“The big problem is that they are more expensive than traditional methods” of patrolling, said T.J. Bonner, former president of the National Border Patrol Council, a union of border agents.

To help pay for the drones, Customs and Border Protection has raided budgets of its manned aircraft. One result: Flight hours were cut by 10% for the P-3 Orion maritime surveillance planes that hunt smuggling ships on the West Coast and in the Caribbean.

The amount of illicit drugs seized in Predator raids is “not impressive,” acknowledged Michael Kostelnik, a retired Air Force major general who heads the office that supervises the drones.

Last year, the nine border drones helped find 7,600 pounds of marijuana, valued at $19.3 million. The 14 manned P-3 Orions helped intercept 148,000 pounds of cocaine valued at $2.8 billion.

In an interview, Kostelnik dismissed criticism of the border drones as shortsighted. He sketched out scenarios, such as a nuclear plant meltdown or detonation of a dirty bomb, where the drones could help assess damage without endangering a pilot.

If a major terrorist attack occurred in Washington or New York City, Kostelnik said, he could put drones overhead in five hours, assuming they could be flown up from Florida or carried on a cargo plane, to help first responders and policymakers.

“It is not about the things we are doing today,” Kostelnik said. “It is about the things we might be able to do.”

The recent raid on the Rio Grande showed some of the pros and cons of the border drones.

Inside the Predator Ops center, the crew watched as the minivan filled with marijuana drove away on a dirt road. The Predator’s camera followed. Suddenly, a figure raced in front of the minivan, waving his hands for the driver to turn back.

“He’s spooked!” said Lyle Belew, the mission commander. “Stay on him!” he ordered the camera operator as the van did a quick U-turn.

Instead of risking a potentially violent standoff in a nearby residential neighborhood, the agents on the ground decided to cut the operation short and try to seize the drugs at the river.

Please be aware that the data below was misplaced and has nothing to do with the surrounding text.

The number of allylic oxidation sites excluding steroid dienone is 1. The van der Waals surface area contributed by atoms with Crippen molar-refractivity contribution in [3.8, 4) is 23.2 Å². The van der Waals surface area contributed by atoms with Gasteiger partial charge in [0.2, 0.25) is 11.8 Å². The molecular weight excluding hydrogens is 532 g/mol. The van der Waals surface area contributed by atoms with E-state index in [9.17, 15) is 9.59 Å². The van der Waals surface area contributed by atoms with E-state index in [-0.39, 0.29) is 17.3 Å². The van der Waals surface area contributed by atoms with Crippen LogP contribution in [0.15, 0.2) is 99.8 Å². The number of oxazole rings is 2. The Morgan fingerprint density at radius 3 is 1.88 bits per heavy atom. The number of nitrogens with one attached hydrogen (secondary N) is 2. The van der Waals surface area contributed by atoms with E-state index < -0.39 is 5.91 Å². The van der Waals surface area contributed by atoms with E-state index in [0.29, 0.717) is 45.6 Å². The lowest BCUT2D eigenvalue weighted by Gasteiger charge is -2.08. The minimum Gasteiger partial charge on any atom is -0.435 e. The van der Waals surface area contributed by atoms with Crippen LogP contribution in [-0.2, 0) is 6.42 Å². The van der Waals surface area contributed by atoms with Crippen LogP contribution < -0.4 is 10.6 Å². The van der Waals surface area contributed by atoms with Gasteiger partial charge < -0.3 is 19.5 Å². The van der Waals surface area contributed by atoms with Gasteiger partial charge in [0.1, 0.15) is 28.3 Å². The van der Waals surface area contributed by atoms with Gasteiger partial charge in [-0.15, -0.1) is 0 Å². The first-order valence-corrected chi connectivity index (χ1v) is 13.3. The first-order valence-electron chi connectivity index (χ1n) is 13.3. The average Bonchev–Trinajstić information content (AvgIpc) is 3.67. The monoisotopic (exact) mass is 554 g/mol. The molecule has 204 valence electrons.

A Border Patrol SUV suddenly appeared on screen, chasing the minivan back to the riverbank. Then six figures jumped out of the minivan and into the water, taking one of the two rubber boats. Several Border Patrol agents ran down the beach in pursuit.

In the Ops Center, Border Patrol liaison Hector Black worried that cartel gunmen might open fire on his agents from the far side of the river.

“Ask them to pan [the drone camera] to Mexico to make sure nobody starts shooting at our guys,” Black said. “See if there are guys with long arms,” meaning rifles.

The banks looked empty, but the camera clearly showed six figures and a rubber boat drifting down the dark river and back into Mexico.

brian.bennett@latimes.com

Copyright © 2012, Los Angeles Times

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Texas (Brownsville): Keppel Gets Jack-up Rig Order from Mexican Company

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Keppel AmFELS LLC, a US wholly-owned subsidiary of Keppel Offshore & Marine Ltd (Keppel O&M), has won a contract from Mexico’s Perforadora Central SA de CV (Perforadora Central) to build a repeat jackup rig worth US$205 million.

Slated for delivery in 1Q 2014, this latest high specification unit will be based on the LeTourneau Super 116E design with leg lengths of 511 ft and the capability to drill wells up to 30,000 ft at a water depth of 375 ft.

Mr Tan Geok Seng, President of Keppel AmFELS, said, “Keppel AmFELS has had a great relationship with Perforadora Central that dates back to 2002. Once again, we are honoured to be building another jackup, our fourth, for Perforadora Central and are very grateful to them for their continued trust and confidence in us.

“We have endured the post-Macondo challenges well. Having recently secured the Ocean Onyx semisubmersible major upgrade and a series of repairs, this newbuild jackup adds to a healthy workload through 1Q 2014. We also continue to pursue projects from Pemex and we are optimistic about our chances.”

In keeping with its tradition of safe, on-time and within-budget deliveries, Keppel AmFELS completed Tonala, an ultra premium KFELS B Class jackup rig for Perforadora Central in 2004, followed by Tuxpan, a LeTourneau S116E rig in 2010. The Papaloapan jackup, which was ordered by Perforadora Central in March 2011, is under construction and on track for delivery 1Q2013.

Perforadora Central expressed, “With each successive project, Keppel AmFELS has reaffirmed its expert project management and construction capabilities, as well as commitment to the highest standards of safety and quality.

“Our Tonala and Tuxpan jackups are turning in excellent performances for PEMEX in Mexico while construction of Papaloapan is ahead of schedule. We are just as confident that our latest newbuild by Keppel AmFELS will be another exceptional product to boost our track record and establish us as the foremost provider of drilling solutions in Mexico.”